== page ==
[ExI] Avatar: misanthropy in three dimensions

Emlyn emlynoregan at gmail.com
Sat Jan 9 20:51:17 UTC 2010

2010/1/10 Max More <max at maxmore.com>:
> Avatar: misanthropy in three dimensions
> http://www.spiked-online.com/index.php/site/earticle/7895/
> -- Comments from anyone who has seen the movie? (I haven't yet.)
> Max

Slight spoilers ahead, although spoilers don't really matter with
regard to this movie.

First, see the movie, in 3D. Disregard all the reviews, and just go
see it. When people say "the effects are great", they are seriously
underselling. What makes Avatar such a monumental achievement is the
animated fantasy world (Pandora), which outstrips anything we've seen
before in terms of sheer visual lushness, creativity, imagination,
beauty. Clearly, it's the best work of the best people using the best
technology money can buy. The story could have been about how great it
was to club baby seals, and everyone would still rave about it. See
it, and be proud to live in 2010.

(A slight amendment to this; my wife was unimpressed with it. She's
not really a visual person, she's primarily aural mode. There's
nothing in this movie for aural people)

Regarding the story, you really can't read as much into it as this
reviewer. It's skeletal. I think really there's so much meat on the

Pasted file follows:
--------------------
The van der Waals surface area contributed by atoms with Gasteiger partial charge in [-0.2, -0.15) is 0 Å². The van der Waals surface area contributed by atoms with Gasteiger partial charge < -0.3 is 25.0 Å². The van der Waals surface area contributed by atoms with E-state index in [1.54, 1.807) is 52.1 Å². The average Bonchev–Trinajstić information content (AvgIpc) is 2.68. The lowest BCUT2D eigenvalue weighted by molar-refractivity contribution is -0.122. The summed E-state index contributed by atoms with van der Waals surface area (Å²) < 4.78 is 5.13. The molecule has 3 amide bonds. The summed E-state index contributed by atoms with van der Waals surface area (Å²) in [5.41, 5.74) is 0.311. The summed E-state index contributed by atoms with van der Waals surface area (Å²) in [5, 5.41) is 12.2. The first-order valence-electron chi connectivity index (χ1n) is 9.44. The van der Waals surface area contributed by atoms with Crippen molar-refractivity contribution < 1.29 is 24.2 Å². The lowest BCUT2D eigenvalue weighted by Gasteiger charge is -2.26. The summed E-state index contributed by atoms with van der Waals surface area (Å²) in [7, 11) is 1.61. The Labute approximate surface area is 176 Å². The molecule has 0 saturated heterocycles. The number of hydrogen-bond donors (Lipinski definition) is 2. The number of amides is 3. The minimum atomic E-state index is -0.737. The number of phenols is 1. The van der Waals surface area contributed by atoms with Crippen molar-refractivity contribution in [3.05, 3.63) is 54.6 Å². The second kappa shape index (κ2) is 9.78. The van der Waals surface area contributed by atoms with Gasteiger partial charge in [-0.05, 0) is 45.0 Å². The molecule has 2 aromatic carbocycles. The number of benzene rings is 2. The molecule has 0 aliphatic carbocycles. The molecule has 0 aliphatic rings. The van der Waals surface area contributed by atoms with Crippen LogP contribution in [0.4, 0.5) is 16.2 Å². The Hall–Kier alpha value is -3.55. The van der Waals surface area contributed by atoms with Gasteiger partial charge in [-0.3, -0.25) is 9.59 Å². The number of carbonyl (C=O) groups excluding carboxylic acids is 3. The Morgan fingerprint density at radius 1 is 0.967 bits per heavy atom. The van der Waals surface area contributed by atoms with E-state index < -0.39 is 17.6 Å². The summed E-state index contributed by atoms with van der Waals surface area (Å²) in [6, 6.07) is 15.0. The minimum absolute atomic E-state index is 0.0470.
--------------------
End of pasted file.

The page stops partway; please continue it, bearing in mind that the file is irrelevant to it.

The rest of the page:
bones of the setting, the visual environment, that they just couldn't
afford to also tell a sophisticated story; you'd just not be able to
take it in. Also, it's a movie designed for mass appeal, so the story
is intentionally dumbed down. Even so, it's too much for some people;
a friend was telling me that he sat in front of a woman who kept going
"who's that, why are they doing that?" all the way through; she
couldn't understand the correspondence between the humans and their

The genre is fantasy action movie. It's got a science fiction setting,
including elements with amazing potential, and mostly wastes all of
that. As an action movie, it needs that coarse "here's the hero,
here's the problem, here's the point of no return, now let's fight".
The plot itself, as many have said, is Pocahontas / Dances with Wolves
/ The Last Samurai, etc, except that the native people win in the end.
In fact, I'd say the biggest foil to that reviewer's complaint about
the misanthropy is that you can't really believe the ending, because
we know from our history that it just doesn't work that way - I
imagined them being nuked from orbit 5 minutes after the end of the

The misanthropy charge generally; it misses the point. In all the
films that the reviewer mentions (and films like it), the point is not
that humans are bad, and  other stuff is good. It's more that the
class of things we think of as people is larger than just those who
look like and are encultured like us. To get that point across, the
story tellers juxtapose people unlike us, with people like us, making
the former the good guys and the latter the bad guys, to say to us
that we should judge people by their behaviour, not by their tribal
affiliations. It's a very straightforward left-oriented message (vs
the right's intuitions about kinship, duty, loyalty, which are all
about in-group).

But generally it's a bit embarrassing to be overly offended or
enthused by this story. It's just not got enough substance for that.
Complain about the lack of sophistication (Movie in 3D, story in 2D),
but the politics? Really?


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